Across the shingle, towards the Desert, saw another Black Redstart perched on a post along the old railway track, plus a spanking male Wheatear, our first of the year here. A couple of Skylarks ascended skywards in song over the Desert as a few Meadow Pipits and Pied Wagtails flew through. Further along the track towards the lakes, Linnet, Reed Bunting, Great Tit, Greenfinch, Wren, Dunnock and Chaffinch all sang from atop the gorse scrub. In and around the Willow Swamp several Chiffchaffs noted and a brief burst of song by the swing bridge confirmed our first Willow Warbler of the season. Green Woodpecker, Cetti`s Warbler, Long-tailed Tit and Water Rail also noted here.
  As for wildfowl and grebes, an unprecedented six Black-necked Grebes were eventually located across all waters, along with 18 Great Crested and 12 Little Grebes, making Lade pits surely one of the best sites locally for this family. Six Goldeneyes remained from yesterday and the two Long-tailed Ducks made it into April; other wildfowl included 50 Shoveler, 20 Gadwall, four Teal and a pair of Shelduck.


                                Three of the migrant Black-necked Grebes

Park Wood, Appledore - A late morning walk in the woods delivered all the expected woodland species including Treecreeper, Nuthatch, Green and Great Spotted Woodpeckers, Long-tailed and Coal Tits, Jay, Buzzard, Sparrowhawk, several Chiffchaffs and a single singing Willow Warbler. With the sun breaking cover it actual felt like spring, particularly as the woodland floor was covered with blooms of primrose, anemone, violet and celandine.


                               Early spring woodland flowers

Dungeness - This afternoon we went to the Point in search of a Glaucous Gull reported earlier, but the sun had brought forth hundreds of tourists onto the beach, so there wasn't a gull in sight. However, at the old lighthouse garden I spent a most pleasant hour nattering to Paul, Jill and Colin, in between putting the world to rights (an impossible job!), and watching a couple of Firecrests and Chiffchaffs feeding on the lawn.
  Last port of call was the bay where the following were counted on the ebb tide from Lade boardwalk and the Varne: 680 Oystercatcher, 440 Curlew, 55 Bar-tailed Godwit, 12 Grey Plover, several hundred Dunlin and Sanderling (too much disturbance for an accurate count), 25 Sandwich Terns and a Shelduck.

                                Firecrest on the lighthouse lawn

Saturday, 31 March 2018

Corn Buntings

Romney Salts - cold, cloudy, showers, W3 - Not the best of days to wander around a farmland tract, but I just felt like a change of scene. However, in between the showers two Corn Buntings were up and jangling merrily away alongside singing Skylark, Meadow Pipit and Reed Bunting. A male Wheatear perched briefly atop a dung heap that attracted 10 Pied Wagtails, several Linnets and a Kestrel. A wander around a stubble field produced a pair of Red-legged Partridge, something of a scarcity down here these days and the first for the year. Also noted Lapwing, Golden Plover, Stock Dove, Buzzard and Mistle Thrush, plus singing Blackcap and Chiffchaff in the woodland at the end of Dunes Road.
Lade - The two wintering Long-tailed Ducks were sat on the far bank when I arrived on site, although an hour later they were out fishing on south lake. An increase in Goldeneyes to 12 and Black-necked Grebe to three was of note and at least 50 Shoveler were still present. In and around the willow swamp a singing Blackcap, Cetti`s Warbler and several Chiffchaffs hinted at the coming spring, as did several highly vocal Water Rails.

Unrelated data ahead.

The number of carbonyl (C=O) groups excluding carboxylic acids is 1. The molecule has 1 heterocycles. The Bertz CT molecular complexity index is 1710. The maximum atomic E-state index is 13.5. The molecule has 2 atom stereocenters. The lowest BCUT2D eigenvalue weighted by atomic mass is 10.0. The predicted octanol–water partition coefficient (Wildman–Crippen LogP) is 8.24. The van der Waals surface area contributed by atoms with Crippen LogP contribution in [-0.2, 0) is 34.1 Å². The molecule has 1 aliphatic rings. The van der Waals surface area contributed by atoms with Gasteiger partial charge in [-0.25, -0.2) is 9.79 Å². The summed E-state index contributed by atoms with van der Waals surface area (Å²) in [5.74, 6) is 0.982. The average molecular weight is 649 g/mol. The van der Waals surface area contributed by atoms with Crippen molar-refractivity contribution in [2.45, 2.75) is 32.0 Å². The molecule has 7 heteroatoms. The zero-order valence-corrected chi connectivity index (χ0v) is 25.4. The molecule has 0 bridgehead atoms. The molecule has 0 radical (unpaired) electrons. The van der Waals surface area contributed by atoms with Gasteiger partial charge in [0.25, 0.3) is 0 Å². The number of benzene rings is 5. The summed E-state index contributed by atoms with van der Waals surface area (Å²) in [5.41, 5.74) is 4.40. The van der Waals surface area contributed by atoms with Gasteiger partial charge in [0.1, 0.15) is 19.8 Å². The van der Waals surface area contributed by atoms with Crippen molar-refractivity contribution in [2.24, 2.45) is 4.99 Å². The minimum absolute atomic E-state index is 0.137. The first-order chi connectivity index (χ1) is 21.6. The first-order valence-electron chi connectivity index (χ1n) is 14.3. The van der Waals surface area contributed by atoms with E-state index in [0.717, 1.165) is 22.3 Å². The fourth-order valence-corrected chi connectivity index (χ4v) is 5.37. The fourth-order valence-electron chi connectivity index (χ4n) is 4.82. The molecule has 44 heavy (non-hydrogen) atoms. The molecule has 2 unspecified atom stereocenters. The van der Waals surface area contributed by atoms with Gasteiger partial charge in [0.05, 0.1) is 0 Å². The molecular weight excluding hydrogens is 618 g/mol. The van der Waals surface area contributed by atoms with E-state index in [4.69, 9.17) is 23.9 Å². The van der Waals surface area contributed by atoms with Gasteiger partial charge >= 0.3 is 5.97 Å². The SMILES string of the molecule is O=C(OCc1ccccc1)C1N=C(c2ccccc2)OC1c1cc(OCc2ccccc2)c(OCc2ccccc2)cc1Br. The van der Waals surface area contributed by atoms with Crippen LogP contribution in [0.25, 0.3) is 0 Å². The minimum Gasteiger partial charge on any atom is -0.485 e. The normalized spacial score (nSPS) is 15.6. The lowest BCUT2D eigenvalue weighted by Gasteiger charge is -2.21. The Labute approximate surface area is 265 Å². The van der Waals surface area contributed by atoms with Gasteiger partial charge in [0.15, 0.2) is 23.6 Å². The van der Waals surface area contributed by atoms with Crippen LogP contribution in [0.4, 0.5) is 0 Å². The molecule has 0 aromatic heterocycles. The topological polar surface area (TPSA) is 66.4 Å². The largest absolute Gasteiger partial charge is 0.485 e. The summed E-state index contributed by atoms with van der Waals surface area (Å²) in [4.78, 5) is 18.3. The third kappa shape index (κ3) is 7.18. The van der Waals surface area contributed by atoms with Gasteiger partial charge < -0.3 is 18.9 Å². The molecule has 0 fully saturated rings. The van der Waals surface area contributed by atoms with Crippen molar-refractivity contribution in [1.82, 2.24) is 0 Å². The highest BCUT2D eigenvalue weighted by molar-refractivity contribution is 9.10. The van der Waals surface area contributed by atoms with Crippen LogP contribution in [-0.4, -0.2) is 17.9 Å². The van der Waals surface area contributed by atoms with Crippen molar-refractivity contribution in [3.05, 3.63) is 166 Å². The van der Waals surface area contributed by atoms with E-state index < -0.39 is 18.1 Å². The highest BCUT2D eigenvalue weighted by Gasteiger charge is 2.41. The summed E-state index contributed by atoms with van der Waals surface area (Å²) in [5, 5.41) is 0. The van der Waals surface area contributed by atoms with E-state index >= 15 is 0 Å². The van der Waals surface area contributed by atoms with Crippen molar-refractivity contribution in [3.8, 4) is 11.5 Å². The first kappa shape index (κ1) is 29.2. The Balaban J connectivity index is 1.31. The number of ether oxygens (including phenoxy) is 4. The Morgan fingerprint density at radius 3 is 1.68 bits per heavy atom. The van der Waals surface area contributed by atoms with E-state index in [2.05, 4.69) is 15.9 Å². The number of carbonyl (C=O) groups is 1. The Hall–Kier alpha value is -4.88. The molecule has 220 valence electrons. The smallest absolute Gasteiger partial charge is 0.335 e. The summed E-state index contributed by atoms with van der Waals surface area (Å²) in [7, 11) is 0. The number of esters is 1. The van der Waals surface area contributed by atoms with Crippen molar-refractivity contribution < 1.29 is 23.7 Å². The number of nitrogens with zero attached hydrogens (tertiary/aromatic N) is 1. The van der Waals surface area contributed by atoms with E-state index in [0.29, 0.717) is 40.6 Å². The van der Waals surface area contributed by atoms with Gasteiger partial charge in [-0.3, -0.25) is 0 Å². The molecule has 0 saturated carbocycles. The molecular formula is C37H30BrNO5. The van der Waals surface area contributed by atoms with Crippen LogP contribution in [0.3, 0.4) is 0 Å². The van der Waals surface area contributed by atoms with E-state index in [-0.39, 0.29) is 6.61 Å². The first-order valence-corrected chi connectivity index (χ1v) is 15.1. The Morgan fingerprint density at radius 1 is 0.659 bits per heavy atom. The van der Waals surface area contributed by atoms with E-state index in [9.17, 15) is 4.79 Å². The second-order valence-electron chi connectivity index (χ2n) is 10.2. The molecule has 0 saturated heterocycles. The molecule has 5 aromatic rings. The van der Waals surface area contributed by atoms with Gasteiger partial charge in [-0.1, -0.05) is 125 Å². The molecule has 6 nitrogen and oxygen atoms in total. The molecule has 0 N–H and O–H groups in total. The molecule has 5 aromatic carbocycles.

Friday, 30 March 2018

First Arctic Skuas

Dungeness - 0645-0845hrs - cold, cloudy, SE2 - With the wind from a favourable direction a couple of hours in the seawatch hide seemed a good prospect this morning, and so it proved to be with a steady up-Channel passage of mainly wildfowl including singles of drake Velvet Scoter and Eider, plus my first two Arctic Skuas of spring. Approximate numbers as follows: 30 Red-throated Diver, 5 Fulmar, 150 Brent Geese, 200 Common Scoter, 100 Gannet, 30 auks, 18 Teal, 12 Shoveler, 10 Kittiwake, 100 Sandwich Tern, 5 Med Gull and an Oystercatcher. Also on the sea the usual Cormorants and Great Crested Grebes, plus two Harbour Porpoises. Later in the morning the first Common Terns of spring were logged past the point, plus a passage of Little Gulls (CP).
Lade - 1000hrs - After breakie we headed out around the local patch where the usual wildfowl were still present, including two Long-tailed Ducks, five Goldeneye and a Black-necked Grebe. Fifty Sandwich Terns were roosting on the foreshore waiting for the tide to ebb, and as we headed for home, and with the rain setting in, our first two Common Terns of spring flew across the bay calling loudly. The rest of the day was a right off due to persistent rain.

Rye waders

Rye Harbour NR - 0830hrs - cold, sunny, sw 3 - Spent Thursday morning at Rye with CP checking out the Beach Reserve and sifting through the hundreds of waders on the high tide roost. Good numbers of Avocet, Redshank and Ringed Plover were the highlight, plus a supporting cast of Oystercatcher, Curlew, Turnstone, Bar-tailed Godwit, Dunlin, seven Knot, four Grey and 200 Golden Plovers on Harbour Farm.  On the wildfowl front plenty of Sheldduck and Shoveler were present alongside a few Gadwall, Teal, Wigeon, Tufted Duck a pair of Pintail and two laggard Brent Geese.


                                Mediterranean and Black-headed Gulls

                                Redshanks from John Gooder`s hide